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Robertson is a wine producing area in the Breede River Valley region of the Western Cape, 100 miles (160km) east of Cape Town. Robertson is one of South Africa's better known wine producing areas and is associated with the production of rich, fruit driven red and white wines made from Chardonnay and Shiraz.

The area covers the land directly surrounding the town of Robertson, from the ward of Eilandia in the west to Bonnievale in the east. It is separated from the semi-arid Klein Karoo region in the north by the Langeberg Mountains. The Breede River meanders through the region, and many of Robertson’s scattered vineyards sit along its tributaries, as well as on the foothills of the mountains.

The dry, hot climate in Robertson is optimal for the production of premium grapes. Annual rainfall is a scant 400mm, and the river is used often for irrigation. However, south-easterly breezes from the Indian Ocean 60 miles (90km) away have a cooling effect on the vineyards and bring moisture to the area. Occasional mists also bring refreshing coolness.

While daytime temperatures can get up to 85°F/30°C, evenings are much cooler. This diurnal temperature variation means that the grapes have a chance to cool down overnight, letting them retain acidity while still developing rich flavour profiles. Winters are relatively cold, allowing the vines a period of dormancy before the next growing season.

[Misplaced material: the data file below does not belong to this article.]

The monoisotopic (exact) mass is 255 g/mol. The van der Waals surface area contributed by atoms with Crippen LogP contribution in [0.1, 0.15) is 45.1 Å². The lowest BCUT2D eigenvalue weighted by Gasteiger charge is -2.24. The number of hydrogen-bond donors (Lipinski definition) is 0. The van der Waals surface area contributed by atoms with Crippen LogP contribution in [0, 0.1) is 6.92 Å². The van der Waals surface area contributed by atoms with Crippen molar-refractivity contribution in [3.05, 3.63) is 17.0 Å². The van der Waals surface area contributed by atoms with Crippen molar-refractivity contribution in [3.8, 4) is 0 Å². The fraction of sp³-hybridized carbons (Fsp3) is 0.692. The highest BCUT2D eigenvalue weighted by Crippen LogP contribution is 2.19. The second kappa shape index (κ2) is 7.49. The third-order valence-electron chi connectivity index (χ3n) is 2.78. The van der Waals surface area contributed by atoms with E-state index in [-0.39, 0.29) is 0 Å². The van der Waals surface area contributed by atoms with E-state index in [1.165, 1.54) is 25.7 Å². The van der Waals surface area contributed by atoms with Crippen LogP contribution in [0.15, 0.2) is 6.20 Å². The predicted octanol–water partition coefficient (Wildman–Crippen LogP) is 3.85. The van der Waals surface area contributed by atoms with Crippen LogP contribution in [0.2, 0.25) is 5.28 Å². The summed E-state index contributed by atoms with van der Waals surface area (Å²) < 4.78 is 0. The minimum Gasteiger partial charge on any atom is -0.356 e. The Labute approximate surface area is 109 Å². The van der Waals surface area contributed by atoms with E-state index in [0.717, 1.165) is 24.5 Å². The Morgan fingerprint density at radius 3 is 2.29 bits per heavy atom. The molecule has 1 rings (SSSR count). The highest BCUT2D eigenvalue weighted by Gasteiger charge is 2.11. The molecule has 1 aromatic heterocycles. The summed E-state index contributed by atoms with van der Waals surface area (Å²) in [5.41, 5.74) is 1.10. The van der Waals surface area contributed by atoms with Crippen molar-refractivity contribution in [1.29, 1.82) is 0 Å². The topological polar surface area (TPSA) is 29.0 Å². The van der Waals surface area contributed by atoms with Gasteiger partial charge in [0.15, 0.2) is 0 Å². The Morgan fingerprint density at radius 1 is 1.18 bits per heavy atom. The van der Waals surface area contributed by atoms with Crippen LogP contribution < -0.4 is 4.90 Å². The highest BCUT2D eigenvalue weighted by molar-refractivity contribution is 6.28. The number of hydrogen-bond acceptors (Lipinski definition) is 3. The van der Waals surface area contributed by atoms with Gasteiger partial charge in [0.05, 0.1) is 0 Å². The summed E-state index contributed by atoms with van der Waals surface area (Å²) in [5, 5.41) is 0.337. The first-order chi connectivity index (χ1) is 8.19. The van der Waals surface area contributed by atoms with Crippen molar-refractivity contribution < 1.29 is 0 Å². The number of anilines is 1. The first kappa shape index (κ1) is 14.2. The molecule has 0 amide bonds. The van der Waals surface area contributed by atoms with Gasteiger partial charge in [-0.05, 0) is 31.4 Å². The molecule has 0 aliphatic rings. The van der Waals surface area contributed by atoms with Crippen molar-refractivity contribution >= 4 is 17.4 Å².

The distinctive medley of soil types gives growers in Robertson good options when it comes to site selection. Rich, alluvial soils in the river valley are perfect for the production of red wine, while red, gravelly soils reminiscent of the nearby Karoo desert are well suited to white wine varieties. Chardonnay grapes thrive on the pockets of limestone soil found throughout Robertson. High levels of lime in the soil give a chalky minerality to the resultant wines, much like in the region of Chablis in France.

Robertson is known locally as the "valley of wine and roses". Farmers began to graze sheep in the area in the 18th century, eventually leading to the establishment of a town in 1852. From the 19th century, it has been home to ostrich farming and racehorse stud farms as well as vineyards. While Robertson is not as historically significant as Stellenbosch or Paarl, it is still home to some of South Africa's best known wine estates.